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  1. #1
    arigram's Avatar
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    Darkroom ventilation (choosing from two systems)

    There has been talk about ventilation in the darkroom before.
    What I need you to help with, is to choose between two different set ups that are offered by the same company.
    Those two models are sold here and I am not willing to look for something else really, especially since its very hard to find most recomendations here in Crete, or even Greece. Also because of the bulk and weight I rather not order from abroad.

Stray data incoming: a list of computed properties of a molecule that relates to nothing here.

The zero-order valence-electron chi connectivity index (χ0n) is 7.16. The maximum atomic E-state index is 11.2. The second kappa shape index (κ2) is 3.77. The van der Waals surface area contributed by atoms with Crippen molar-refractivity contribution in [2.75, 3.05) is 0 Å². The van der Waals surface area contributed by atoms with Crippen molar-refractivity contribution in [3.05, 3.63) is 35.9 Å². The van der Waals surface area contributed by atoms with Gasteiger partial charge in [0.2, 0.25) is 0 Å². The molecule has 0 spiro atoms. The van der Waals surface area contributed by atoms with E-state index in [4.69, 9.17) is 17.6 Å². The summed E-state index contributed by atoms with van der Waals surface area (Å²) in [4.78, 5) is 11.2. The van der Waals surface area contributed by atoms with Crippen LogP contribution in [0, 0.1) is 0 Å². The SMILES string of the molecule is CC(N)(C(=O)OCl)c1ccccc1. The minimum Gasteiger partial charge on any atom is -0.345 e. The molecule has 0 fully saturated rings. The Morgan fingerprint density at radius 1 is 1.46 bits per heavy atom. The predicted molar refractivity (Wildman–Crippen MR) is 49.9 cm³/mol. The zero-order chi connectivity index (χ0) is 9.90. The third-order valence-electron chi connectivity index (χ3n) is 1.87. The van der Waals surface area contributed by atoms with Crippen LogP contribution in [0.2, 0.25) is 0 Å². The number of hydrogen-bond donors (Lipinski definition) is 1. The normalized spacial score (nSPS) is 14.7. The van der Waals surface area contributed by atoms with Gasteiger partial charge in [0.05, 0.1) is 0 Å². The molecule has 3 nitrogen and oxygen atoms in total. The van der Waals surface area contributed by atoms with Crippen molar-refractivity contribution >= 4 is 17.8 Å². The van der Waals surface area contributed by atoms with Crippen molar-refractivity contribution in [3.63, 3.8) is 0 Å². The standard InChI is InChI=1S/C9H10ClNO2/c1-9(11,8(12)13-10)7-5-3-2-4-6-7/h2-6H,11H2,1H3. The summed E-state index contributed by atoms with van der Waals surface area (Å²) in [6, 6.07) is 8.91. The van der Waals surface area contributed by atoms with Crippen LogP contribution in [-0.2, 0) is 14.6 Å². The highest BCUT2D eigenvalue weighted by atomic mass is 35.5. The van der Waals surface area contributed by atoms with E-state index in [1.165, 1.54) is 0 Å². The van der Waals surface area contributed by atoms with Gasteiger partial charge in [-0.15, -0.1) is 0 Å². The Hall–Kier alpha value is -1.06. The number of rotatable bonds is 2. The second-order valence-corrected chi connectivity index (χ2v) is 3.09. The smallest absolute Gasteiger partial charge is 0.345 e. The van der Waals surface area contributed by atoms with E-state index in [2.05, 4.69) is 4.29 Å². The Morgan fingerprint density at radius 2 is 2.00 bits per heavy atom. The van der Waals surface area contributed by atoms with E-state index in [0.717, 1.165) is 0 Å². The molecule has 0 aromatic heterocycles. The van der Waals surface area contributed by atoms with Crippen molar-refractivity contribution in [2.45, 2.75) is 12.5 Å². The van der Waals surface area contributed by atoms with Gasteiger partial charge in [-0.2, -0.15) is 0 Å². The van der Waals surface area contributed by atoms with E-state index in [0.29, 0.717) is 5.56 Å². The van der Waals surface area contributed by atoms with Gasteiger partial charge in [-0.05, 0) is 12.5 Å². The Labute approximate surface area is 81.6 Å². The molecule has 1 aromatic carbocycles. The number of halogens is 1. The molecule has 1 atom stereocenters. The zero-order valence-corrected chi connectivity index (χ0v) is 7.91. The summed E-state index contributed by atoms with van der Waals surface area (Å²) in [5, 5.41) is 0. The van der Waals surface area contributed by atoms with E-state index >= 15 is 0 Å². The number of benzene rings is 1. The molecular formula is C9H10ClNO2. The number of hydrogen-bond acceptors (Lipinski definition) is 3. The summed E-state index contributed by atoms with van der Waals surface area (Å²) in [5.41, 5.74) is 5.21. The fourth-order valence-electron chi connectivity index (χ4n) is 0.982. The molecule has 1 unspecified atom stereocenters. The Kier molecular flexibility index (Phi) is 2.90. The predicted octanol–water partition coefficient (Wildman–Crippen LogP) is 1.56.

The two offers are made by an italian company, Aspira.
    My choices are:

    * a direct wall mounted air exhaust
    - large size of 34x34cm sqaure
    - needs a new hole on the darkroom wall around 26cm square
    - gives me about 20-25 changes of air in an hour (680 m3/h)
    - makes noise of about 49dB from within 1,5m
    - will be mounted on the wall at the right of the sink, just where it ends
    - it has grilles and opening and closing flaps
    - comes with seperate speed control unit
    - it doesn't really stick out much
    - its the more expensive

    * an in-line centrifugal fan
    - can be attached to the same pipe I had of a dead exaust unit
    - it will need a bit of pipe more to sit properly and protect the fan opening
    - it will stick out (about 20cm diameter)
    - it will give me about ten changes of air in an hour (235 m3/h)
    - it doesn't have a speed control unit
    - makes noise of about 62dB
    - I can find larger and stronger models but they can become really large
    - its cheaper